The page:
Note: The Pregistry website includes expert reports on more than 2000 medications, 300 diseases, and 150 common exposures during pregnancy and lactation. For the topic FODMAP Intolerance, go here. For the topic Irritable Bowel Syndrome, go here. These expert reports are free of charge and can be saved and shared.
For the past few years, Katrina had been having trouble with her belly. Eating, along with stress, brought with it cramps, bloating, and gas. She went to her doctor and, after a full work-up, she was diagnosed with irritable bowel syndrome (IBS). To manage it, her doctor suggested she follow a low-FODMAP diet. She has been following the diet for a few months and has been feeling a little better.
What are FODMAPs?
FODMAPs are Fermentable Oligosaccharides, Disaccharides, Monosaccharides, and Polyols. They are easily fermentable, short-chain carbohydrates that some people find difficult to digest. They can cause bloating and diarrhea because they tend to pull water into the intestines. The gas comes when they ferment in your digestive tract.
Not everyone is sensitive to FODMAPs. Some people can be affected to different degrees by these specific carbohydrates. Additionally, a person can be sensitive to some, but not all of the FODMAPs.
Specific sugars and foods associated with FODMAPs:
- Oligosaccharides include galacto-oligosaccharides and fructans. Galacto-oligosaccharides can be found in foods like lentils, chickpeas, and broccoli. Fructans are also found in broccoli as well as in garlic and onions, wheat and rye, and in inulin, which can be added to food to increase dietary fiber or used as a sweetener.
- Disaccharides include lactose, which is in milk, yogurt, soft cheeses, and other dairy products.
- Monosaccharides are the fructose sugar found in fruits like apples, pears, and watermelon. Additionally, fructose can be found in natural sweeteners like honey and agave nectar. Finally, check the labels for high-fructose corn syrup, because those bothersome monosaccharides can be found there too.
- Polyols can be found in fruits like apples, blackberries, cherries, and avocados. They can also be found in vegetables like cauliflower. It might be helpful to check the label on your sugar-free gum or candy for artificial sweeteners like sorbitol, mannitol, or xylitol.
What is a Low-FODMAP Diet?
When you first start a low-FODMAP dietary plan, your doctor or dietician will likely instruct you to cut out as many FODMAPs as possible and monitor your symptoms. If you find restricting your diet has improved your symptoms, you can add back foods one at a time and keep track of which foods cause which symptoms. In this way, you can control your IBS instead of the other way around.
FODMAPs and Pregnancy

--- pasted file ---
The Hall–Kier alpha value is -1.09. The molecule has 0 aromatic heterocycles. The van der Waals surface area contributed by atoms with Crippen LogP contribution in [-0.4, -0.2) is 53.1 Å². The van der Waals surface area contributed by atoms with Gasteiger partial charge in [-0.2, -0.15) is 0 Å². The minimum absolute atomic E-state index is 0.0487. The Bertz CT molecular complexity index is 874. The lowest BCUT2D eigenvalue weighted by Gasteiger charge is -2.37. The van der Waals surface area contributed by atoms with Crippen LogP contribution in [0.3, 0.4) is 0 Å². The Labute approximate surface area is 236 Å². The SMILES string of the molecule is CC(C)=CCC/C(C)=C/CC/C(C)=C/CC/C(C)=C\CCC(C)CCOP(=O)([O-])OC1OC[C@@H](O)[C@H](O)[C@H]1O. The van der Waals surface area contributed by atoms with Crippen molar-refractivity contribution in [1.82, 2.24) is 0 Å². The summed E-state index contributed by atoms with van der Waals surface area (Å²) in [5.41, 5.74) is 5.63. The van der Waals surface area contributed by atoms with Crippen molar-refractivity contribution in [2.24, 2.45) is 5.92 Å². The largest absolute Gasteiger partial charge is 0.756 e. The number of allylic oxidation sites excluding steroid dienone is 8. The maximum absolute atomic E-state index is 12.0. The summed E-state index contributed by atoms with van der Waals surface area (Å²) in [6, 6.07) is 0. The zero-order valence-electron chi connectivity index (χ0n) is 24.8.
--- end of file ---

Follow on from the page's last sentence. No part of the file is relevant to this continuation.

A few months after Katrina got her IBS symptoms under control, she found out that she and her partner had been successful in conceiving. Katrina was pregnant! She was very happy about this, but at the same time, she was concerned. She knew her caloric requirements would be increasing to support her pregnancy. This made her worried about including more foods containing FODMAPs into her diet. Furthermore, she began feeling morning sickness. Some lucky IBS sufferers notice their symptoms improve during pregnancy. Unfortunately, Katrina was not one of the lucky ones. In other words, her belly was all messed up again.
Nutritional needs change during pregnancy. It’s very important you give your body and your developing fetus what they need to grow and be healthy. If you are having IBS symptoms during pregnancy, you should visit a dietitian to get the support you need.
Eating During Pregnancy and Breastfeeding
Eating during pregnancy is often a game of trial and error. While experiencing a mix of overwhelming food cravings and intense food aversions, along with morning sickness, you also have to keep in mind the nutritional needs of both momma and developing baby. Our bodies are pretty good at telling us what we need to eat during this time.
If you have found your IBS symptoms are persisting or worsening in pregnancy, you can try to eat low FODMAP foods that pack a high nutritional impact, like bananas, lactose-free yogurt, chicken, and quinoa. You can even treat yourself to some chocolate (dark chocolate is a good choice).
There is also the option to take digestive enzyme supplement pills before eating certain foods. Because these stay in the digestive tract to work on the food that you’ve eaten, there is no risk to baby. However, it’s best to check with your doctor before taking any medication. More information is available in Pregistry’s Expert Report on FODMAP Intolerance.
Through experimentation, and under the supervision of her dietitian and physician, Katrina found a diet that worked for her throughout her pregnancy. She gave birth to a healthy baby and is continuing on her eating plan, taking care to eat foods that pack a nutritional punch without upsetting her belly, and eating enough calories while she breastfeeds her newborn.